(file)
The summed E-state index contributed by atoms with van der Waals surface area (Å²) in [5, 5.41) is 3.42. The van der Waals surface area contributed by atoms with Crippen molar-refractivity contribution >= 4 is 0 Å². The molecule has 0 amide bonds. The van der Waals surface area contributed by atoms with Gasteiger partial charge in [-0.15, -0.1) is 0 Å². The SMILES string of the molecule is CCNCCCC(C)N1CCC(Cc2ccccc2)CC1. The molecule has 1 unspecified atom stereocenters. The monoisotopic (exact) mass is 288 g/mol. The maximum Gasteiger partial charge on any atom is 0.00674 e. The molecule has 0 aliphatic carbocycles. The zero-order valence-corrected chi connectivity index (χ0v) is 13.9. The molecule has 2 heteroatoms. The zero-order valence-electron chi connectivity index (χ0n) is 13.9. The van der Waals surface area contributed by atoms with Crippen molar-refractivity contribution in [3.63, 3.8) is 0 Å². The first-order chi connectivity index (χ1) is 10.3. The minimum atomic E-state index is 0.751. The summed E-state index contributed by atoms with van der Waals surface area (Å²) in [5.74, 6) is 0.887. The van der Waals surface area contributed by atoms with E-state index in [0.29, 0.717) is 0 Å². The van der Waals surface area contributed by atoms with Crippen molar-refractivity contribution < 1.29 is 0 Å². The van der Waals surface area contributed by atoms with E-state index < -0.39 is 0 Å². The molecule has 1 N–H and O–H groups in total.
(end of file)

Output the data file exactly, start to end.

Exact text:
The summed E-state index contributed by atoms with van der Waals surface area (Å²) in [5, 5.41) is 3.42. The van der Waals surface area contributed by atoms with Crippen molar-refractivity contribution >= 4 is 0 Å². The molecule has 0 amide bonds. The van der Waals surface area contributed by atoms with Gasteiger partial charge in [-0.15, -0.1) is 0 Å². The SMILES string of the molecule is CCNCCCC(C)N1CCC(Cc2ccccc2)CC1. The molecule has 1 unspecified atom stereocenters. The monoisotopic (exact) mass is 288 g/mol. The maximum Gasteiger partial charge on any atom is 0.00674 e. The molecule has 0 aliphatic carbocycles. The zero-order valence-corrected chi connectivity index (χ0v) is 13.9. The molecule has 2 heteroatoms. The zero-order valence-electron chi connectivity index (χ0n) is 13.9. The van der Waals surface area contributed by atoms with Crippen molar-refractivity contribution in [3.63, 3.8) is 0 Å². The first-order chi connectivity index (χ1) is 10.3. The minimum atomic E-state index is 0.751. The summed E-state index contributed by atoms with van der Waals surface area (Å²) in [5.74, 6) is 0.887. The van der Waals surface area contributed by atoms with E-state index in [0.29, 0.717) is 0 Å². The van der Waals surface area contributed by atoms with Crippen molar-refractivity contribution < 1.29 is 0 Å². The van der Waals surface area contributed by atoms with E-state index < -0.39 is 0 Å². The molecule has 1 N–H and O–H groups in total.